You may indeed be “in trouble” but…
…this sounds like a personal message.
If it was for you then you would know just how much trouble you are in but if you have no idea what the sender is talking about, it may have been mis-sent and is not for you. Best just to ignore this one.
But option “A” was the suspicious message. It was a “clickbait” message.
“Clickbait” is a sensationalized headline that encourages you to click a link to an article, image, or video. Instead of presenting objective facts, clickbait headlines often appeal to your emotions and curiosity.
Once you click, the website hosting the link earns revenue from advertisers, but the actual content is usually of questionable quality and accuracy and can even be malicious.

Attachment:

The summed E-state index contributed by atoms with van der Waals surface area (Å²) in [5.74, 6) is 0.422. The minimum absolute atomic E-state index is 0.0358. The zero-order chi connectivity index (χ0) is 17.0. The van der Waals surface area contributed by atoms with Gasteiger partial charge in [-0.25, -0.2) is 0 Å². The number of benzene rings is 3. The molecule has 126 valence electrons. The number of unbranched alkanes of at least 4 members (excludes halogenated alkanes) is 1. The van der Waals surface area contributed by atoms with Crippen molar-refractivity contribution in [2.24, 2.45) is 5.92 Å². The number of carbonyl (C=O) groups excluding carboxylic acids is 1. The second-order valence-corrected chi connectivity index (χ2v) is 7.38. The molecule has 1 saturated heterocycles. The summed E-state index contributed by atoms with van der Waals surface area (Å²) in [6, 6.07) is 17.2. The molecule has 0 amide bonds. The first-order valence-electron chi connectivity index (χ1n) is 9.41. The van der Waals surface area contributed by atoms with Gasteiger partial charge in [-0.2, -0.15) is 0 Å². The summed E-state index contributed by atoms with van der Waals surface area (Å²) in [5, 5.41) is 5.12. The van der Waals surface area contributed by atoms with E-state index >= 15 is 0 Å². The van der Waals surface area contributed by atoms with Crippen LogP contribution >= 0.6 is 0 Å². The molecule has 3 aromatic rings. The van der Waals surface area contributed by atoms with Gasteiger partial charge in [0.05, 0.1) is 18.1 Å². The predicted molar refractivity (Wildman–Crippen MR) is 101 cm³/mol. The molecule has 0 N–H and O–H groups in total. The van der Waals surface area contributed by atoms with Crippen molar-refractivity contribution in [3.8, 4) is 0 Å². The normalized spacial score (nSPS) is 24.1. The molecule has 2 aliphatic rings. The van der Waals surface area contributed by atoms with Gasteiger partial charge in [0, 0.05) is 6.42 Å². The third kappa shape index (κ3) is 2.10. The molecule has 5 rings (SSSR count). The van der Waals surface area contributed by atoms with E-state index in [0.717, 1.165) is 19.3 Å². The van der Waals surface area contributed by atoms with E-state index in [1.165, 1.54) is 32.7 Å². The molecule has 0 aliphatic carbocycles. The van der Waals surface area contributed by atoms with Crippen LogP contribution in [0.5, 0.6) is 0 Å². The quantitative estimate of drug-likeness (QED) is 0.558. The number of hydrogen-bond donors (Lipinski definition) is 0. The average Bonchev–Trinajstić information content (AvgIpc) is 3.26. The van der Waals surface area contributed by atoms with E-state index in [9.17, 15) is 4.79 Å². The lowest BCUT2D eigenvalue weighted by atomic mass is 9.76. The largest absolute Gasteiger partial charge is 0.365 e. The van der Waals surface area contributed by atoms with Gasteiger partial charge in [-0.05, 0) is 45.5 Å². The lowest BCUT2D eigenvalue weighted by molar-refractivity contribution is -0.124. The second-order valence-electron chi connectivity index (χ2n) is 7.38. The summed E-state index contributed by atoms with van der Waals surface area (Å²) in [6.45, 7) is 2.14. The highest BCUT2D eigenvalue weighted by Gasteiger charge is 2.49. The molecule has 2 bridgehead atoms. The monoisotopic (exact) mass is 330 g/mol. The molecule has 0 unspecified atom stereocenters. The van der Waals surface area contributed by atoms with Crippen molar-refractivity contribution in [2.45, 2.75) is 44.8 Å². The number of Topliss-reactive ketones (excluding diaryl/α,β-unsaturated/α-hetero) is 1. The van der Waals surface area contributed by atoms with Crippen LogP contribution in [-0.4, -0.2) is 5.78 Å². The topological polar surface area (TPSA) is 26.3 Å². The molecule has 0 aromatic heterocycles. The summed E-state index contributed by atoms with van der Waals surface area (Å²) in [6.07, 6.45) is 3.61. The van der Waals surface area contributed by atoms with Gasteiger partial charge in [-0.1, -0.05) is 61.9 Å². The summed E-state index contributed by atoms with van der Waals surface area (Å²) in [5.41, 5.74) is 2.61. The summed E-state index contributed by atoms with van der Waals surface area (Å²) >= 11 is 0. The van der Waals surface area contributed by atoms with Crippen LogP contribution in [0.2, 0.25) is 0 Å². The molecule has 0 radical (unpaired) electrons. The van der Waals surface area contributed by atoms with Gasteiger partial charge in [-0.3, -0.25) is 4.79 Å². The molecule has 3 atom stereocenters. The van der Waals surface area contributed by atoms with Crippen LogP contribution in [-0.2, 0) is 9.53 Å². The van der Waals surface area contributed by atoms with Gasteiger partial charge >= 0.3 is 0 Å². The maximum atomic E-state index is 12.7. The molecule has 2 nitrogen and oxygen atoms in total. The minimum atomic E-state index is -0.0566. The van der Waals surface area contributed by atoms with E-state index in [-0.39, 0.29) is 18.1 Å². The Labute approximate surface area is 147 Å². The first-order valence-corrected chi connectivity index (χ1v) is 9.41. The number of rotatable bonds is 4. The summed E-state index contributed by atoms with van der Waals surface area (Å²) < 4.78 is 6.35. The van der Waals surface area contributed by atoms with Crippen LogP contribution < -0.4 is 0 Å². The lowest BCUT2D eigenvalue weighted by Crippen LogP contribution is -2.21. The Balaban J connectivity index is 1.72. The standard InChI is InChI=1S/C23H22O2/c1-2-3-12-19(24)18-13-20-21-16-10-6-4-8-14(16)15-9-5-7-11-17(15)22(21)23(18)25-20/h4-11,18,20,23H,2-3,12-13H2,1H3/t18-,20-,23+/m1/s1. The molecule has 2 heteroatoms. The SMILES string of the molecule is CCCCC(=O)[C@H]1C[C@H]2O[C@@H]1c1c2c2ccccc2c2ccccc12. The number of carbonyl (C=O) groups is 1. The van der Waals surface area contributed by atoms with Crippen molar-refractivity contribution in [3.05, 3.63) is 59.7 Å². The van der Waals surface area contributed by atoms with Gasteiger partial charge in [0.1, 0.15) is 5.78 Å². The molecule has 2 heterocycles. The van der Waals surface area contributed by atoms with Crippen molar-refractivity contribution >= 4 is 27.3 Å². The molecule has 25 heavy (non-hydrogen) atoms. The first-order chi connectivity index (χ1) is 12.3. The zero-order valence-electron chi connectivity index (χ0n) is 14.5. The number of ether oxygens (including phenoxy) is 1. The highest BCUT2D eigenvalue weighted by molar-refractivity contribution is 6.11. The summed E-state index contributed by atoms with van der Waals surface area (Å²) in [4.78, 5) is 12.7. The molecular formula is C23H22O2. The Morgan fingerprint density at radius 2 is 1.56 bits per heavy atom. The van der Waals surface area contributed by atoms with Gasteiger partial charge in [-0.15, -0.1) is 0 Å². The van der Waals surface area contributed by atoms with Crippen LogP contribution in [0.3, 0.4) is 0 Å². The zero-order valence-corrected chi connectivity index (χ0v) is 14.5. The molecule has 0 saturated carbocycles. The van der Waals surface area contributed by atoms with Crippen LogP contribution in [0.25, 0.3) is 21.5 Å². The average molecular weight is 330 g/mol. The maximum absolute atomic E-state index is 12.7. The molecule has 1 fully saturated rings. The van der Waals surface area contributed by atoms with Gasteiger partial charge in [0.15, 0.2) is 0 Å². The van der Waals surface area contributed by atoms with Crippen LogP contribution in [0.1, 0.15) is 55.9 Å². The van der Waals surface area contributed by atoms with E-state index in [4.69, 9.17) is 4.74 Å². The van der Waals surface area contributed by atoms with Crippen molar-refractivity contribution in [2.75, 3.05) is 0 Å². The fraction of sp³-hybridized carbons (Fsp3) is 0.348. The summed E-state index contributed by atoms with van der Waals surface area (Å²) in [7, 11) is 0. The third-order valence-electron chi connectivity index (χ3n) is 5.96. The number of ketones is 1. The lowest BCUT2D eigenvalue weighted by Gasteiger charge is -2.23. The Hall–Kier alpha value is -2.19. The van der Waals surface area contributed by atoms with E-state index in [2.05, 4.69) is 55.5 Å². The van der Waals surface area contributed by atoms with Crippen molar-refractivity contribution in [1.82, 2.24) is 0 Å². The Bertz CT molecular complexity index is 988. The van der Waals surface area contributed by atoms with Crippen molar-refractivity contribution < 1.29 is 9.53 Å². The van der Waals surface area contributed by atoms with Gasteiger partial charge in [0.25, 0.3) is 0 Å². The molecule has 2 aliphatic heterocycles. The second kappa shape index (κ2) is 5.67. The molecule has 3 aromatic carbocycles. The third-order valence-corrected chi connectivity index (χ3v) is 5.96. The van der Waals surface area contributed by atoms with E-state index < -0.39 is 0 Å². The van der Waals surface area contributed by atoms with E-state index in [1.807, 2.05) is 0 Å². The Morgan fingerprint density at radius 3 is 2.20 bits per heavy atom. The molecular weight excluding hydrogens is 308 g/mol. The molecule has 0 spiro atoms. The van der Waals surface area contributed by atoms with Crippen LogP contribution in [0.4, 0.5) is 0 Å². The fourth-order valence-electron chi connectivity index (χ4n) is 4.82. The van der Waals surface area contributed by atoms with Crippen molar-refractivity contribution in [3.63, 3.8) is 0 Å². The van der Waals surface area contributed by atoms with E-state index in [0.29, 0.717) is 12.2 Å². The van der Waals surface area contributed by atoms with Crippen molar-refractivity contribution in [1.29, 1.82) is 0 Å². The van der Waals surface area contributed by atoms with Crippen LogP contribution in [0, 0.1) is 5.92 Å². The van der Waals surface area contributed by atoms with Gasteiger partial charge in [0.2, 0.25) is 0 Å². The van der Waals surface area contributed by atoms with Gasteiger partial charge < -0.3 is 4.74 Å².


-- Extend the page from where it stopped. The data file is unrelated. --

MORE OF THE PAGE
Sometimes it’s difficult to spot the difference between clickbait and a legitimate headline.
Vague headlines and images that let your imagination run wild are a sign it is not real news. Clickbait also uses shock and outrage to grab your attention, as well as numbered lists, like “17 Facts You Won’t Believe Are True.”
Here’s a simple way to tell if you’re looking at a clickbait article: If the headline tells you how to feel instead of letting you come up with your own reaction, it’s probably clickbait.
Have you ever said something you wish you hadn’t? Tap your answer: